Handle with care
From the June 2019 print edition
Prior to the industrial revolution most manufacturing and production of goods occurred at home. With the evolution of machinery and the expansion of global markets, the demand to transport goods grew as these activities were conducted offsite and away from the end user.
The complexity of transporting products has increased with the growth of dangerous goods along with the diversity of transportation methods: rail, sea, air, road, pipeline or intermodal. Dangerous goods within the supply chain can take on many forms, from liquids such as acids, to gases such as oxygen cylinders and solids like lithium batteries.
There are nine classes of dangerous goods according to Canada’s Transportation of Dangerous Goods Regulations (TDG Regulations). Some of these are further broken down by the nature or characteristic of the substances. This includes explosives; gases; flammable liquids; flammable solids; oxidizing substances and organic peroxides; toxic and infectious substances; radioactive materials; corrosive materials and miscellaneous products; substances or organisms and so on.
Each class of dangerous goods has unique requirements for handling, storage and transportation. There are some dangerous goods that may also fall in the controlled goods list which has supplementary security regulations as defined in the Defence Production Act in Canada. These items include finished goods, components and technical data that have national security sensitivity or military significance along with some goods on the Export Control List. These goods are controlled by the federal government and managed by the Department of National Defense and the Public Services and Procurement Department.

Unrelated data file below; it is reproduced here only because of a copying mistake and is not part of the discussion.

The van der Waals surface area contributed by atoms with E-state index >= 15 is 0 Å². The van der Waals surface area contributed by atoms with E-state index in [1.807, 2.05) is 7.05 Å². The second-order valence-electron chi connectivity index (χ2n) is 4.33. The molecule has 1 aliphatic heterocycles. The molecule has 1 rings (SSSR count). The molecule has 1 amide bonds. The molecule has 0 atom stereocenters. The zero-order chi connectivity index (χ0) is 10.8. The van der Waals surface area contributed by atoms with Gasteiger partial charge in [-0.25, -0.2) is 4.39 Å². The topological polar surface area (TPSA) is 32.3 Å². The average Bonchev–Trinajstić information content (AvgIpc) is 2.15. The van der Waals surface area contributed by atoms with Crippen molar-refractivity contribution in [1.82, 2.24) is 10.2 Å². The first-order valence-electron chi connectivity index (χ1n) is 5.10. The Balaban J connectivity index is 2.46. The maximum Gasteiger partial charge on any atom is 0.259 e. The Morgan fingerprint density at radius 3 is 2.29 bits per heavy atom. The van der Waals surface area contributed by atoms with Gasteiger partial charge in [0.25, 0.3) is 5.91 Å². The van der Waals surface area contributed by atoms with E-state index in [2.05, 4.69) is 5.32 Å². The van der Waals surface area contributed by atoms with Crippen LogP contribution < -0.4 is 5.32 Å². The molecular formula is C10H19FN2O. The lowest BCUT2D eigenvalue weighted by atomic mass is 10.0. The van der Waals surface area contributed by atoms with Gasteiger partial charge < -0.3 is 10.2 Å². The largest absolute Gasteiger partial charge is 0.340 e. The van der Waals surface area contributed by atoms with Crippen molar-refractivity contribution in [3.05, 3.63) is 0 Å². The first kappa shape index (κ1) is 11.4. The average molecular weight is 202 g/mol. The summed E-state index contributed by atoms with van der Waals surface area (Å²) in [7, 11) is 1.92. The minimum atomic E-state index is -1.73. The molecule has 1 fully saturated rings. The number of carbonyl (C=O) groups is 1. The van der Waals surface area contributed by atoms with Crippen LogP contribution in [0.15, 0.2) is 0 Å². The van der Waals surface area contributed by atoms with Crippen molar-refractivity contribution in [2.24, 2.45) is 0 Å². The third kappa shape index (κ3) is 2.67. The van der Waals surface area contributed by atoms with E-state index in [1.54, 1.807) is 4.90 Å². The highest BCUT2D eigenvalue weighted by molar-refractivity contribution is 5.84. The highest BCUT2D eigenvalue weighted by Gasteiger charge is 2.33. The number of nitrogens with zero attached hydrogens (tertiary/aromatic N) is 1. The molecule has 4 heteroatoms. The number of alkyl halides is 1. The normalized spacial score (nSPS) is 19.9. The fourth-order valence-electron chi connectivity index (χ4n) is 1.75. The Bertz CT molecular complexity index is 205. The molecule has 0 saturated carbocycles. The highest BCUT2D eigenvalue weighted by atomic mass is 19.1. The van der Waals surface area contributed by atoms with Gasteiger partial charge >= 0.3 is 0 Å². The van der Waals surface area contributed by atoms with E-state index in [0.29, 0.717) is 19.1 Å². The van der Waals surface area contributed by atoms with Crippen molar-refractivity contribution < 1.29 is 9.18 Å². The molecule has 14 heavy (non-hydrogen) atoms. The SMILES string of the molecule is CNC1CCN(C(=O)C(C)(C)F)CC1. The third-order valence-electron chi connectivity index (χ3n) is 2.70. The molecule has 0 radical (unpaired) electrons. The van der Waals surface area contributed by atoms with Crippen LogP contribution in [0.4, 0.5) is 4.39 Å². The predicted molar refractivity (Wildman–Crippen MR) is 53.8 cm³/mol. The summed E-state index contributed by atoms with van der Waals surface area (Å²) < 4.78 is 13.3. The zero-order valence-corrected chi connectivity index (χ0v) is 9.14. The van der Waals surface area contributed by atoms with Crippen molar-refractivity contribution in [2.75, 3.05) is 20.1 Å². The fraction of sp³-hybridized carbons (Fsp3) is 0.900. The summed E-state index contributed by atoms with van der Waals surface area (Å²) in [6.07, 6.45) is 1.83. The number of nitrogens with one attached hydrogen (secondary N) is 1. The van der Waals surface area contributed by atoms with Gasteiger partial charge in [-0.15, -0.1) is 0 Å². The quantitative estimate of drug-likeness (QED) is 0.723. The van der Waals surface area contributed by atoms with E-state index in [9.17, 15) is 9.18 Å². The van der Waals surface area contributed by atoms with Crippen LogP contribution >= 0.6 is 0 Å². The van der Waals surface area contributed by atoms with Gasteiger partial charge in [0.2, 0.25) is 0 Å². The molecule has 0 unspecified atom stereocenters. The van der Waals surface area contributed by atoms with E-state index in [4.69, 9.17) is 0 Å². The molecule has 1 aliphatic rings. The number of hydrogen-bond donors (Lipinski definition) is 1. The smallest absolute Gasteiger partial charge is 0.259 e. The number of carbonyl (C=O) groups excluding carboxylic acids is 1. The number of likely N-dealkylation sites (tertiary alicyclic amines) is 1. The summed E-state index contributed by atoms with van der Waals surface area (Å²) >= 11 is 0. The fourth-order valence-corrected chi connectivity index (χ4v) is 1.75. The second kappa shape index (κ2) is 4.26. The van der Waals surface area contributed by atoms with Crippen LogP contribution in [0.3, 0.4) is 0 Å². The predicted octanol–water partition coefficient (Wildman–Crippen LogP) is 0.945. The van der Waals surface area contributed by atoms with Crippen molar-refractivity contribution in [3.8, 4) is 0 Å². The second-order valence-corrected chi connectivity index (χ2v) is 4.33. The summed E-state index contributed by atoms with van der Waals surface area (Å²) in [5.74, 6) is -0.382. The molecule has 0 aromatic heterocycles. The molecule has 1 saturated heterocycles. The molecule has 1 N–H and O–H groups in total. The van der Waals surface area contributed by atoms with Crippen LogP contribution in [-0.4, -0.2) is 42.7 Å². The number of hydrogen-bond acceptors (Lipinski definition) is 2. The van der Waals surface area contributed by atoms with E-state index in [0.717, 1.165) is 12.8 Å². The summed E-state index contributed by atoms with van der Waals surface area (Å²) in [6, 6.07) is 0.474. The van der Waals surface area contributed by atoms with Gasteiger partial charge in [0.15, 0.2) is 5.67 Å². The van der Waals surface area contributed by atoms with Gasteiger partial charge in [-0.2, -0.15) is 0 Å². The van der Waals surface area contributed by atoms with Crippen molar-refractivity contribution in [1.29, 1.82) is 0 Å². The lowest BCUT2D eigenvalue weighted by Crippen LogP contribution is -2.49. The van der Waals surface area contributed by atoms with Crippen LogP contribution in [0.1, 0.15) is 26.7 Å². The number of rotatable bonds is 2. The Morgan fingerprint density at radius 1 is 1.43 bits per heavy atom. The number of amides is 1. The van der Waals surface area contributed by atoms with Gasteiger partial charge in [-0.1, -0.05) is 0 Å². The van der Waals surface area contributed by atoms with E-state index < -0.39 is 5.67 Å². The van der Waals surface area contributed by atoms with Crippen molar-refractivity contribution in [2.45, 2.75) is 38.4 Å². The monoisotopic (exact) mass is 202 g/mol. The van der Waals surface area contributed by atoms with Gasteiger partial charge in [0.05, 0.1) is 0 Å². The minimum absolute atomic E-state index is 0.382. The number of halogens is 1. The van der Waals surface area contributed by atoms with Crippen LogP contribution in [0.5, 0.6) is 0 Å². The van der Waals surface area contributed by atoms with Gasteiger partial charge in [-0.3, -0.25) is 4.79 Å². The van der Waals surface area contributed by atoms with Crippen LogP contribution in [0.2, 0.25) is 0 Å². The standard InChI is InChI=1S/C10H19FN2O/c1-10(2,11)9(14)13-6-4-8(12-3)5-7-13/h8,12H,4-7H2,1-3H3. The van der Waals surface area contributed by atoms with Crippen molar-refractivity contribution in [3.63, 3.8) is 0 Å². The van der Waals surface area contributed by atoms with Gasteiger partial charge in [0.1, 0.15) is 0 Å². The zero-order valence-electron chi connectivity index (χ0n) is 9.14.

Some examples include larger calibre firearms and ammunition. The controls in place encompass several considerations such as limiting who can possess and transfer them, how the goods are stored, detailed documentation regarding transactions, inspections and breaches as well as working with law enforcement as required.
Dangerous goods pose a risk throughout the supply chain—from manufacturers to carriers to distributor and ultimately the end user or customer. Strict adherence to regulations is paramount to ensure compliance and avoid fines, safety of employees and customers and maintaining an organization’s brand equity. The supply chain poses many challenges regarding dangerous goods both externally and internally. The most significant external obstacle, government regulation, impacts the supply chain from production, to transporting and storage. Regulations add complexity as they can vary by province and territory while governed federally under the Transportation of Dangerous Goods Act (TDG Act) and the Transportation of Dangerous Goods Regulations (TDG Regulations). The supply chain owner is responsible to ensure regulations are adhered to.
The TDG Act and TDG Regulations differ in their roles but work together to ensure the safe transportation of dangerous goods in Canada. According to Transport Canada: “the purpose of the TDG Act is to promote public safety during the import, handling, offering for transport and transport of dangerous goods. It sets out the general requirements that must be met and gives the government the power to:
- write regulations that elaborate on those requirements
- grant exemptions from requirements
- designate federal inspectors to verify compliance through inspections, etc.
The TDG Regulations is where you will find specific details on how to ship and transport dangerous goods on your day to day operations.”